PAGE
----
Traister routinely sets her understanding of the strengths and limitations of Clinton's run in the context of her understanding of the history of women in this country.
All the Single Ladies: Unmarried Women and the Rise of an Independent Nation, is a history of a large subset of women, plus a snapshot of the lives of 70 (straight) interviewees on what the solo condition means to them.
This book could not have been written until a critical mass of women living outside of marriage could, more and less well, support themselves (and sometimes children). She points out that, in 2009, for the first time, "the proportion of U.S. women who were married dropped below 50 percent." The history chapters largely struck me as a contemporary rehash of what feminist historians have been unearthing for the several decades.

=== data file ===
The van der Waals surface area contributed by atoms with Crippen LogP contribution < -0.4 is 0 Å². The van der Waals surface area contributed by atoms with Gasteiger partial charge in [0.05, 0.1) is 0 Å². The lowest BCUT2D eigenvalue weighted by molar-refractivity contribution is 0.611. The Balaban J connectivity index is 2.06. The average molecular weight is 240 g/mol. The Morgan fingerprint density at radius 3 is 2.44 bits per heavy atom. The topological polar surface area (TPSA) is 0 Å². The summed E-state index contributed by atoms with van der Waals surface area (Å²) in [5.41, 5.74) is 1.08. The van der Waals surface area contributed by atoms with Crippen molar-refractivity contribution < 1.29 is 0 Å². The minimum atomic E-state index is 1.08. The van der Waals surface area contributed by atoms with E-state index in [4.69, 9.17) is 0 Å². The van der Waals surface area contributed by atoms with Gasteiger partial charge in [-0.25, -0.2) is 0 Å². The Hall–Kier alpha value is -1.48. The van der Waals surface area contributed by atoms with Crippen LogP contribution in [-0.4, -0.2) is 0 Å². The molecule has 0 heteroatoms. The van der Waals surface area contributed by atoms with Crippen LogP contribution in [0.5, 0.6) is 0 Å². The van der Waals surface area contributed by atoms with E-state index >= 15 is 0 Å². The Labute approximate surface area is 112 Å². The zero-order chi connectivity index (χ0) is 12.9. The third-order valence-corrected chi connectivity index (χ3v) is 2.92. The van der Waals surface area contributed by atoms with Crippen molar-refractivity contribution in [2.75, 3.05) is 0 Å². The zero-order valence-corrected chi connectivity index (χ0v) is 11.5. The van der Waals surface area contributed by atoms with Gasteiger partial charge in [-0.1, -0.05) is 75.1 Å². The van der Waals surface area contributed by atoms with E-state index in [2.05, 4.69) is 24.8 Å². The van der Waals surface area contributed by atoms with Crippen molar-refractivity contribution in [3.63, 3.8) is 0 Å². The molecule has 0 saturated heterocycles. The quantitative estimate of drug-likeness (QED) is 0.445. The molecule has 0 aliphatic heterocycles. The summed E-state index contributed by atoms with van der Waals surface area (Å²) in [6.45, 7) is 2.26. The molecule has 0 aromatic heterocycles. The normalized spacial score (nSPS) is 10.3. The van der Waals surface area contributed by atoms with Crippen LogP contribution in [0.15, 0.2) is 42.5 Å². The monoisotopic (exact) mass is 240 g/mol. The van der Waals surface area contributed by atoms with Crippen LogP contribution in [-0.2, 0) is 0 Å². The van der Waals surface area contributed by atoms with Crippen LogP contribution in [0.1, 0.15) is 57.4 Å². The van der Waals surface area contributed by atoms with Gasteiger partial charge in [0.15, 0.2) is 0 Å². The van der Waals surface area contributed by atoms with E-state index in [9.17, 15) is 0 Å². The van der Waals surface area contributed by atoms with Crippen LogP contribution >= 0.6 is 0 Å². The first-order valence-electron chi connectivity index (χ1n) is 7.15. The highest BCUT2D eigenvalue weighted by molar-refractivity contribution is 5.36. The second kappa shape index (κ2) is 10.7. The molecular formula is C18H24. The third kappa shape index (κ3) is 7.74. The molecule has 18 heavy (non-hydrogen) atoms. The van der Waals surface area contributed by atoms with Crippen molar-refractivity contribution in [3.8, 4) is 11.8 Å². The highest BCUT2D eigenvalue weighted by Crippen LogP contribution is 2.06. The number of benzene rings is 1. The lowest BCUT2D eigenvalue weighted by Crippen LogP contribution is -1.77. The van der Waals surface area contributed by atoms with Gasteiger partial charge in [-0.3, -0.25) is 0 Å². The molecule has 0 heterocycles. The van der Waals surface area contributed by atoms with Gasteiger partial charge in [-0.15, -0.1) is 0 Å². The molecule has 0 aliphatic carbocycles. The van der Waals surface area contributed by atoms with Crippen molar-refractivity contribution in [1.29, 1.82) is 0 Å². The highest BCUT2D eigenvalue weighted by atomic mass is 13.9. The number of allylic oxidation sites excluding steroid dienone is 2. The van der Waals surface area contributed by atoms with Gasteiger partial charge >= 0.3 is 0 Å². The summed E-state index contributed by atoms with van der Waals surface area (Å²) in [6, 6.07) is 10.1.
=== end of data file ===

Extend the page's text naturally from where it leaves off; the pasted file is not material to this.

But the snapshots of single women today are thoughtful and discerning. Traitor strove for some race, some class, and considerable geographical diversity, though she is certain to get dinged for seeming to apprehend best professional class singles between 20-35 in cities -- her own peeps. Still she has done the work to contextualize her own kind and there are many such women. I can recommend this journalist effort, most especially to Traister's age peers.
In the context of the election, single women -- of all races and all classes -- are more than 25 percent of electorate and they largely vote Democratic. They will be key to electing Hillary Clinton. Here's how Traister describes the moment: